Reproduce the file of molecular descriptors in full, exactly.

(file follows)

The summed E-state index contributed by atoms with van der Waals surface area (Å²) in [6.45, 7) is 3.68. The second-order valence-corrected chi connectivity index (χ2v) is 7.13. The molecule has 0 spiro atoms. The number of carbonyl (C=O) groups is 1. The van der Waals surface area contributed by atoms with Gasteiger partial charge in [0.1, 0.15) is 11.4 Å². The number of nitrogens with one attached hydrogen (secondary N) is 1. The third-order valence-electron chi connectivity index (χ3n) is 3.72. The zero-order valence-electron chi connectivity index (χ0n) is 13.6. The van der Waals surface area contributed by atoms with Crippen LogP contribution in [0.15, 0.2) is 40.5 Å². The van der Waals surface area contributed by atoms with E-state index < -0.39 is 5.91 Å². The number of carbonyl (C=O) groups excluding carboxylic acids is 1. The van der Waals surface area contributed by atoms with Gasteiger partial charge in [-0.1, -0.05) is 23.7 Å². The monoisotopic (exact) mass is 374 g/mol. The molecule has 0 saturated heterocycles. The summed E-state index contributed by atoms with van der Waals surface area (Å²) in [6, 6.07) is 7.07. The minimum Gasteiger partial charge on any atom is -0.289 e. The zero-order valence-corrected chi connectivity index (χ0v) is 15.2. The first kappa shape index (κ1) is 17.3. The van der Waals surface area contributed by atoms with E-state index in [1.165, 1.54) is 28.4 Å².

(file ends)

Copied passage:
The summed E-state index contributed by atoms with van der Waals surface area (Å²) in [6.45, 7) is 3.68. The second-order valence-corrected chi connectivity index (χ2v) is 7.13. The molecule has 0 spiro atoms. The number of carbonyl (C=O) groups is 1. The van der Waals surface area contributed by atoms with Gasteiger partial charge in [0.1, 0.15) is 11.4 Å². The number of nitrogens with one attached hydrogen (secondary N) is 1. The third-order valence-electron chi connectivity index (χ3n) is 3.72. The zero-order valence-electron chi connectivity index (χ0n) is 13.6. The van der Waals surface area contributed by atoms with Crippen LogP contribution in [0.15, 0.2) is 40.5 Å². The van der Waals surface area contributed by atoms with E-state index < -0.39 is 5.91 Å². The number of carbonyl (C=O) groups excluding carboxylic acids is 1. The van der Waals surface area contributed by atoms with Gasteiger partial charge in [-0.1, -0.05) is 23.7 Å². The monoisotopic (exact) mass is 374 g/mol. The molecule has 0 saturated heterocycles. The summed E-state index contributed by atoms with van der Waals surface area (Å²) in [6, 6.07) is 7.07. The minimum Gasteiger partial charge on any atom is -0.289 e. The zero-order valence-corrected chi connectivity index (χ0v) is 15.2. The first kappa shape index (κ1) is 17.3. The van der Waals surface area contributed by atoms with E-state index in [1.165, 1.54) is 28.4 Å².